"Our organization has worked closely with government and anytime that they believe they need a more technical, specific credential, we sit down and build it," (ISC)2 Executive Director Hord Tipton said at the time.
Since 1982, 37,000 people, including 7,000 Americans, survived potentially disastrous incidents because of the COSPAS-SARSAT rescue network. That record earned the satellite system an induction into the Space Technology Hall of Fame.
The honor recognizes technologies originally developed for space applications that ultimately improve live on Earth, and few technologies rival COSPAS-SARSAT in life-preserving metrics.
In 2013 alone, COSPAS-SARSAT’s network of satellites that detect and locate distress signals from emergency beacons led to the rescue of 253 people from potentially deadly situations. The network involves numerous satellites, including the National Oceanic and Atmospheric Administration’s geostationary and polar-orbiting satellites. Altogether the program comprises 43 countries and organizations.
Analytics is often touted as a new weapon in the technology arsenal of bleeding-edge organizations willing to spend lots of money to combat problems. In reality, that’s not the case at all.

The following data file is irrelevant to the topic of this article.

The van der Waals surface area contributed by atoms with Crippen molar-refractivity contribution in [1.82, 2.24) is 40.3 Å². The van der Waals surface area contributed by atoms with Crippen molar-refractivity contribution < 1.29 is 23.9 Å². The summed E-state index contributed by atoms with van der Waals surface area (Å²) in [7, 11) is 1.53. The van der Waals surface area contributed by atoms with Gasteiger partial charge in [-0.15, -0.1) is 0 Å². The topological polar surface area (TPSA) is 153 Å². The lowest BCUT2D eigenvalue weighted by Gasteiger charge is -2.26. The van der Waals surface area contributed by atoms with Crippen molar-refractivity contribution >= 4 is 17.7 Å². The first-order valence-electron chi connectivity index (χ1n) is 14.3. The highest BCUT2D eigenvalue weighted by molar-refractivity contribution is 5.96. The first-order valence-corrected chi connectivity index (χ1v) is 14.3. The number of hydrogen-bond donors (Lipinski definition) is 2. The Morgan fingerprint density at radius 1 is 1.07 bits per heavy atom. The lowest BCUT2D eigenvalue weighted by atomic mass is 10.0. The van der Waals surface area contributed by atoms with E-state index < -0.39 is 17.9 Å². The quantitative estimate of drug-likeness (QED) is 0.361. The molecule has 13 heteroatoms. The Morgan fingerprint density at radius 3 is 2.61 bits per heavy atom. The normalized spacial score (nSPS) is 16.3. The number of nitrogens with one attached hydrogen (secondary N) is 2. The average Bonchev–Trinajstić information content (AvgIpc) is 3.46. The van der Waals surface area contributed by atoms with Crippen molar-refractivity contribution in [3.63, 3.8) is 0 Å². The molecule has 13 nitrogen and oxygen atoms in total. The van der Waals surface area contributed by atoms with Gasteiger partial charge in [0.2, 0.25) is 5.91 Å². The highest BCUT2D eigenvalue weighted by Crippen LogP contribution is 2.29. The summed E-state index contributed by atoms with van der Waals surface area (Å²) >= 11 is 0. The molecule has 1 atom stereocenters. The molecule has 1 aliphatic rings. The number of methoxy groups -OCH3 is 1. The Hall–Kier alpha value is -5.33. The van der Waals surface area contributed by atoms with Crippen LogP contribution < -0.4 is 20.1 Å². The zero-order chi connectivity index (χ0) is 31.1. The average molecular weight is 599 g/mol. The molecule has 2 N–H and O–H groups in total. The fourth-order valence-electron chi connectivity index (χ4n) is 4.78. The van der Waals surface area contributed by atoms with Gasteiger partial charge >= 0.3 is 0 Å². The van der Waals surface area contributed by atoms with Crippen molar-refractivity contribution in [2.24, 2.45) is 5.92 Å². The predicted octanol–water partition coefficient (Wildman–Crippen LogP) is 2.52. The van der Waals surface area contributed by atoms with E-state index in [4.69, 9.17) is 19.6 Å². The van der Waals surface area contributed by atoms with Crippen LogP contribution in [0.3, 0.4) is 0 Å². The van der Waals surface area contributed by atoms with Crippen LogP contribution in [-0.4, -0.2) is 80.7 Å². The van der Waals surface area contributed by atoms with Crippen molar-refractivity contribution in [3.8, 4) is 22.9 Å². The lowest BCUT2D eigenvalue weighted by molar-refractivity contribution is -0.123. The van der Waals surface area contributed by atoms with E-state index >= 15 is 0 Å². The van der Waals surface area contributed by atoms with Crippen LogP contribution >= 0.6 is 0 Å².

Certainly, there are complex big data analytics tools that will analyze massive data sets to look for the proverbial needle in a haystack, but analytics 101 also includes smarter ways to look at existing data sets.
In this arena, government is making serious strides, according to Kathryn Stack, advisor for evidence-based innovation at the Office of Management and Budget. Interestingly, the first step has nothing to do with technology and everything to do with people. Get “the right people in the room,” Stack said, and make sure they value learning.
Finally, Stack said it’s common for agencies to tackle analytics problems by acquisition. That’s a backwards approach in which the only guarantee is that your agency is going to spend money. Instead, Stack recommended agencies “think about contractors less,” and focus first on reaching out to academic researchers, nonprofits and foundations. Don’t sleep on government peers from other agencies, either.